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In discussions about the implications of artificial intelligence, someone almost always evokes the ancient Greek myth of Pandora’s box. In the modern fairytale version of the story, Pandora is depicted as a tragically curious young woman who opens a sealed urn and inadvertently releases eternal misery on humankind. Like the genie that has escaped the bottle, the horse that has fled the barn and the train that has left the station, the myth has become a cliche.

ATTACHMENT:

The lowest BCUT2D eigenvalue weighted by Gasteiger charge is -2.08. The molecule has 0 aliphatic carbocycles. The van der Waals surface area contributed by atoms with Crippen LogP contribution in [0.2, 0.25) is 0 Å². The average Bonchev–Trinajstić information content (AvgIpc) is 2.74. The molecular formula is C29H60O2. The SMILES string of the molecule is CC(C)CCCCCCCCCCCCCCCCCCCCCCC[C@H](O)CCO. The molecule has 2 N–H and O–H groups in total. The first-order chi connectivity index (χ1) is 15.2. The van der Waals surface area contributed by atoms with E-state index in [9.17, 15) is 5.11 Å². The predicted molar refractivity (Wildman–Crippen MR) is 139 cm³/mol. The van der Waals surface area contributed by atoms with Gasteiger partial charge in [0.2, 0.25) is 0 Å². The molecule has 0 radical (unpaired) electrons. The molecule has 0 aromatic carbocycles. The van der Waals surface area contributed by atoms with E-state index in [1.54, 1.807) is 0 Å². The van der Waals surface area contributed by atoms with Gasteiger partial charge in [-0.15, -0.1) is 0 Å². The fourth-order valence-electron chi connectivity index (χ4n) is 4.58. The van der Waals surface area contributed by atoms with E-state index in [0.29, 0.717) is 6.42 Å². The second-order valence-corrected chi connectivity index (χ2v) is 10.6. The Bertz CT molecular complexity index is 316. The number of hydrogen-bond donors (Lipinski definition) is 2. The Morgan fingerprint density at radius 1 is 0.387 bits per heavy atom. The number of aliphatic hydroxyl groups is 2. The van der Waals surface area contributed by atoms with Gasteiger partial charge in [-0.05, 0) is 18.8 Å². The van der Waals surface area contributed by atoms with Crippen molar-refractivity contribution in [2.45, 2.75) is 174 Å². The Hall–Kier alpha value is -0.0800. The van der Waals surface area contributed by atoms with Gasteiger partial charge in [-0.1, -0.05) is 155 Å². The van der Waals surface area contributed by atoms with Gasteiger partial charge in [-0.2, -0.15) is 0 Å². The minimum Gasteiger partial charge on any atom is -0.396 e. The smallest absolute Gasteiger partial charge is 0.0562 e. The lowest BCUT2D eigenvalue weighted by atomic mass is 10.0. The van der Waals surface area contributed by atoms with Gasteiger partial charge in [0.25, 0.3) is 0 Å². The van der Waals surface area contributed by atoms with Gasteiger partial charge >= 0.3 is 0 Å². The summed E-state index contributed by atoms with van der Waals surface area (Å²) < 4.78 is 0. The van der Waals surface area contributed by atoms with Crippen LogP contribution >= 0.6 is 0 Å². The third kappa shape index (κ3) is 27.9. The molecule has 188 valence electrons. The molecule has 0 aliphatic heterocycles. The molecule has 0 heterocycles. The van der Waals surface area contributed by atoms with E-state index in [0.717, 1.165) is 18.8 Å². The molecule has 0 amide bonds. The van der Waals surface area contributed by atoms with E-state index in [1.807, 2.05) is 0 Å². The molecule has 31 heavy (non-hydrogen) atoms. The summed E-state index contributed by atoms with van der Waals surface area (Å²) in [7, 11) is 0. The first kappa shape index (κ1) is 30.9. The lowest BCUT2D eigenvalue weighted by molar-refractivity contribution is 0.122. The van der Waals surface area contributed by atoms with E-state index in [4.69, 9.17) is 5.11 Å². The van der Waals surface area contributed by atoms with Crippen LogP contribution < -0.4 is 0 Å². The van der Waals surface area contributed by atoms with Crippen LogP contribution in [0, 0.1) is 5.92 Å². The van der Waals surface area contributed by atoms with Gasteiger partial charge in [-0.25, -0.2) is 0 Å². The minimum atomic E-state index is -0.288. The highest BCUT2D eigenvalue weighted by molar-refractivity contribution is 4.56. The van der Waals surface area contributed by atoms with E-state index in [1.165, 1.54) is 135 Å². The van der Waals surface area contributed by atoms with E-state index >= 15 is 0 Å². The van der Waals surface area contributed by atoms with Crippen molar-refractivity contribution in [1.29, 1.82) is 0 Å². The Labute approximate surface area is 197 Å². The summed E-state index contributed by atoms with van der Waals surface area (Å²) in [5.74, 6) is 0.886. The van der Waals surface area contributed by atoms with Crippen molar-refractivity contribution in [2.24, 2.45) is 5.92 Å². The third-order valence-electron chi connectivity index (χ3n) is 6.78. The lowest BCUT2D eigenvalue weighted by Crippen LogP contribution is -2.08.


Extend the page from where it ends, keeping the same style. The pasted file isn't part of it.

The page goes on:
And yet the actual story of Pandora is far more apropos to debates about AI and machine learning than many realize. What it shows is that it is better to listen to “Prometheans” who are concerned about humanity’s future than “Epimetheans” who are easily dazzled by the prospect of short-term gains.

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